This week: industrial sludge-rock, political punk and acid-jazz trips

By in Features





Essential weekend listening.

This week’s rundown is by VF’s Kelly Doherty and Becky Rogers, alongside contributors Annabelle Van Dort, Emily Hill and James Hammond.


Attachment Styles

(TULLE Collective)


The debut album from Irish feminist punk band M(h)aol is a caustic pleasure. Whilst their 2021 EP Gender Studies offered glimpses of greatness, Attachment Styles unfurls like a breathtaking live performance that continually surprises and engages its audience. M(h)aol never shy away from hefty subjects such as sexual violence and prejudice, however, their conversational and often dryly witty delivery imbues Attachment Styles with a sense of catharsis and fun. It’s vulnerable and righteous, furious and empathetic. An extremely promising debut from a band breathing genuine life into political punk.–KD

Young Fathers

Heavy Heavy

(Ninja Tune)


Young Fathers’ fourth album is a glorious return for the Edinburgh trio. Their first release in four years, Heavy Heavy is an exploration into the tolls of living, all backed by a tight mix of soul, hip-hop and rock. Their back-to-basics approach leaves ample space to breathe, but Heavy Heavy still holds an overwhelming air of passion and heart. With each track strong enough to hold itself, Young Fathers have crafted a masterpiece.–BR


​​ZENTSUU: Collected Works 2001-2019



Resting somewhere between video game sound design, J-pop and traditional Japanese music, it’s fair to say that Soichi Terada’s work as Omodaka operates on a logic of its own making. Picking up on the unabashedly fun approach that goes with Terada’s music, along with the diversity of his discography, WRWTFWW records present a ‘best of’ that traverses 2001-2019. With Akiko Kanazawa’s permutating voice as a constant, these works land on the dancefloor as frequently as they do within the surreal.–JH

Tony Conrad, Arnold Dreyblatt & Jim O’Rourke

Tonic 19-01-2001

(Black Truffle)


Black Truffle celebrate their 100th vinyl release in style with this archival live performance from Tony Conrad, Arnold Dreyblatt & Jim O’Rourke. Given the trio’s’ respective takes on minimalism, alternate tunings and drone music, this set readily strikes on shared ground within a convergence of bowed strings and overtones. Led by Conrad’s distinct pitch changes, this one is ear-piquing, readily enveloping, and an essential listen for lovers of drone music and sounds that set out to unravel musical conventions.–JH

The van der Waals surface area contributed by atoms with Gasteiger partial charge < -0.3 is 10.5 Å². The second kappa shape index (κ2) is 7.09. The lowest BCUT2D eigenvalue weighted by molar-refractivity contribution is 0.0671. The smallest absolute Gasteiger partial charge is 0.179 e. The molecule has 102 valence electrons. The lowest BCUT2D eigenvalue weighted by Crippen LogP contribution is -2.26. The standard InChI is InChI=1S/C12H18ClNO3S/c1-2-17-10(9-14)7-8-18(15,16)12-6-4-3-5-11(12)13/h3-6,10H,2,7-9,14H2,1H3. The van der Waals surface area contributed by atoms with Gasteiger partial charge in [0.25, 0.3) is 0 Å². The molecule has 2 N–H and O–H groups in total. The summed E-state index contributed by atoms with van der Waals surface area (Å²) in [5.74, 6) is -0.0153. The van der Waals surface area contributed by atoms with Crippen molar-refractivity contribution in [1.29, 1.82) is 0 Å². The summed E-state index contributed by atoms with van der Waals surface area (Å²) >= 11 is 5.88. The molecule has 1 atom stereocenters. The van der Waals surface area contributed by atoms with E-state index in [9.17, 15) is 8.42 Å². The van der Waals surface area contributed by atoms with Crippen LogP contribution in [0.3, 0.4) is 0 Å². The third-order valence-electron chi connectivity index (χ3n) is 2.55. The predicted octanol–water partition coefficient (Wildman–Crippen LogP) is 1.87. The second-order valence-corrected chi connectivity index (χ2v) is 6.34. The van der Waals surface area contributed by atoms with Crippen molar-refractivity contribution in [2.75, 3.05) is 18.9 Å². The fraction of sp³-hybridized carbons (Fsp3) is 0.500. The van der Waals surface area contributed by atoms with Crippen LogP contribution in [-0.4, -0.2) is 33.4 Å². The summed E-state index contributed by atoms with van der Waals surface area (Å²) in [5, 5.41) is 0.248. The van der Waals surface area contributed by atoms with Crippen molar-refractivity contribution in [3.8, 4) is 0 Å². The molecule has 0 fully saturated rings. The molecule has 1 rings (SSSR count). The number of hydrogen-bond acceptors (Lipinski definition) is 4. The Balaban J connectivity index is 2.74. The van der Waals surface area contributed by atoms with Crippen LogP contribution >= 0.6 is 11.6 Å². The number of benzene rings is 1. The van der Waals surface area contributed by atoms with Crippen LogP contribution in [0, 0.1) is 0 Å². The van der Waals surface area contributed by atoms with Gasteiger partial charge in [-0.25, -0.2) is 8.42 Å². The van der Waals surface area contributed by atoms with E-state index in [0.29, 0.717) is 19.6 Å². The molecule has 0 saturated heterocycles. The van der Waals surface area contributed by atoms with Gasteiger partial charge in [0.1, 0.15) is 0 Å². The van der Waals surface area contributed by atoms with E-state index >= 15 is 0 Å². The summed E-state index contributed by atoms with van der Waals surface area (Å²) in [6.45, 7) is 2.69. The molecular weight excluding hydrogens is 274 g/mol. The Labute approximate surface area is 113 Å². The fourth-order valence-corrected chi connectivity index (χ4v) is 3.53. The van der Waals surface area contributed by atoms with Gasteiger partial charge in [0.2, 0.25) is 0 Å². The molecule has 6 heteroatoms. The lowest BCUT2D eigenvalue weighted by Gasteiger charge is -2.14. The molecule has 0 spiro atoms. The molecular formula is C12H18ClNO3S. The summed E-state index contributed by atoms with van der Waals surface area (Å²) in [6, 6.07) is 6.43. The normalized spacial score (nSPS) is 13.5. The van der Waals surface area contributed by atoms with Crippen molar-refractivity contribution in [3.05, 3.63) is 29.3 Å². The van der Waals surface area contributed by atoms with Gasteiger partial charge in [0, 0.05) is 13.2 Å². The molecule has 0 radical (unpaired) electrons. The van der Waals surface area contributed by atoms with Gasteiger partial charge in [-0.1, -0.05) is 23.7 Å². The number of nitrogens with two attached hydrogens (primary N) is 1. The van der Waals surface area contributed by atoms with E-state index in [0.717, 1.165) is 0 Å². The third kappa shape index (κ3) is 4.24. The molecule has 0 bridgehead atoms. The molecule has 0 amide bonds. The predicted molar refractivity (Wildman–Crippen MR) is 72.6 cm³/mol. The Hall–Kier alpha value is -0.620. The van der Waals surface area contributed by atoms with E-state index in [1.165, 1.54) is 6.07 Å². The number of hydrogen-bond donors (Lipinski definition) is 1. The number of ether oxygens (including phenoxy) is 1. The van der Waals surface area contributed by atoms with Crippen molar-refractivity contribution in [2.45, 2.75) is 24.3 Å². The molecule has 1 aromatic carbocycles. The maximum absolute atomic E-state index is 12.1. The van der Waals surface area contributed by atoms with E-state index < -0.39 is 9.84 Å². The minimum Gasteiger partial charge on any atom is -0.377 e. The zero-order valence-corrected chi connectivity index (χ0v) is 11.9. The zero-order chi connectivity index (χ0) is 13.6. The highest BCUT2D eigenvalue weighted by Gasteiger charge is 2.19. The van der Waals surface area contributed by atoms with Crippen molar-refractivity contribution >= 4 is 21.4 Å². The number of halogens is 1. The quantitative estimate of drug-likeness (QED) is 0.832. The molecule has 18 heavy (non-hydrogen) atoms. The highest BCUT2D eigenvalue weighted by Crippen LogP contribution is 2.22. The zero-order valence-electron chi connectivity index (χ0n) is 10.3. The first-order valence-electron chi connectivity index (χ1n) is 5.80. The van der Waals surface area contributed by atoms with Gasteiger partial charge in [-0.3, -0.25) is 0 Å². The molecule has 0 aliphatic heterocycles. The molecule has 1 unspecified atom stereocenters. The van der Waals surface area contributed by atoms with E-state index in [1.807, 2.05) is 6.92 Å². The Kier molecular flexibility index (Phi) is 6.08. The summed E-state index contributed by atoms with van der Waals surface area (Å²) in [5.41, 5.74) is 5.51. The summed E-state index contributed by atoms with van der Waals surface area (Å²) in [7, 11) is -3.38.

Hypercharged EP

(Craigie Knowes)


Craigie Knowes continue their dancefloor dominance with Tone Dropout head honcho and all-around acid breaks legend Dawl, whose second outing on the label is ‘hypercharged’ with dance floor brilliance. The four-tracker is somewhat of an ode to the classic compositions of the early ‘90s, bringing together high-impact bleep, electro and hardcore sensibilities. The titular track is a stomper, brimming with wobbly bass and bleeps, keeping things classy and primed for dancefloors worldwide.–EH

The Psychotic Monks

Pink Colour Surgery

(FatCat Records)


The French post-punk group return with their third album Pink Colour Surgery. Dripping with industrial sludge-rock, the record spits at compliance and comfortability. Throbbing techno dubs face up against noise-mongering guitar stabs (“Crash”) as goth-rock gets unsettled by staggering drum jitters (“Décors”). Pink Colour Surgery isn’t a calming experience but is a record that’s ready to get thrown around dancefloors and mosh pits alike.–BR



(Hessle Audio)


The announcement that Toumba would be joining the ranks of the many esteemed producers of the Hessle Audio alumni resulted in a hotly tipped highly anticipated 12 inch. Petals is a three-track EP that does not disappoint. Toumba, who hails from Jordan, has been making some serious waves in the music scene as a triple-threat curator, producer and sensational DJ, with a discography that includes releases on All Centre and Hypnic Jerks. Petals brings together musical elements from his homeland, constructed into sprawling landscapes of forward-thinking bass music.–EH





A spellbinding fusion of psychedelic grooves and AOR haziness, BBE present the first ever reissue of Forest—a private press obscurity from the Western Massachusetts band of the same name. An exhilarating, genre-crossing trip through blues, acid jazz and rock that carries undeniable idiosyncratic flair.–AVD

Tropical Fuck Storm

Submersive Behaviour

(Joyful Noise Recordings)


Submersive Behaviour is a wonderfully bizarre release from the Aussie art-punkers Tropical Fuck Storm. An intense listen, the mini-album freewheels straight into a twisted yet trippy 18-minute-long cover of Jimi Hendrix’s “1983… (A Merman I Should Turn to Be)”. If giving the middle finger to Zayn Malik’s “karaoke-style tribute” of Hendrix’s “Angels” wasn’t enough, “The Golden Ratio” takes math-rock literally with discordant harmonies and off-kilter hooks, while acoustic griever “Aspirin (Slight Return)” offers a break from their drone-heavy apocalyptic outlook. It’s unpredictable and unforgiving, but Subversive Behaviour is a well-crafted chaos.–BR

Barry Boom

The Wicked Shall Fall



Often heard reverberating through Jah Shaka’s mighty soundsystem in the 1980’s, Barry Boom’s The Wicked Shall Fall receives its first official release on Fashion. Originally released as a limited dub plate in the late ‘80s, this heavyweight roots doubleheader also features another Shaka favourite, Crack of the Whip Dub, alongside two alternative cuts.–AVD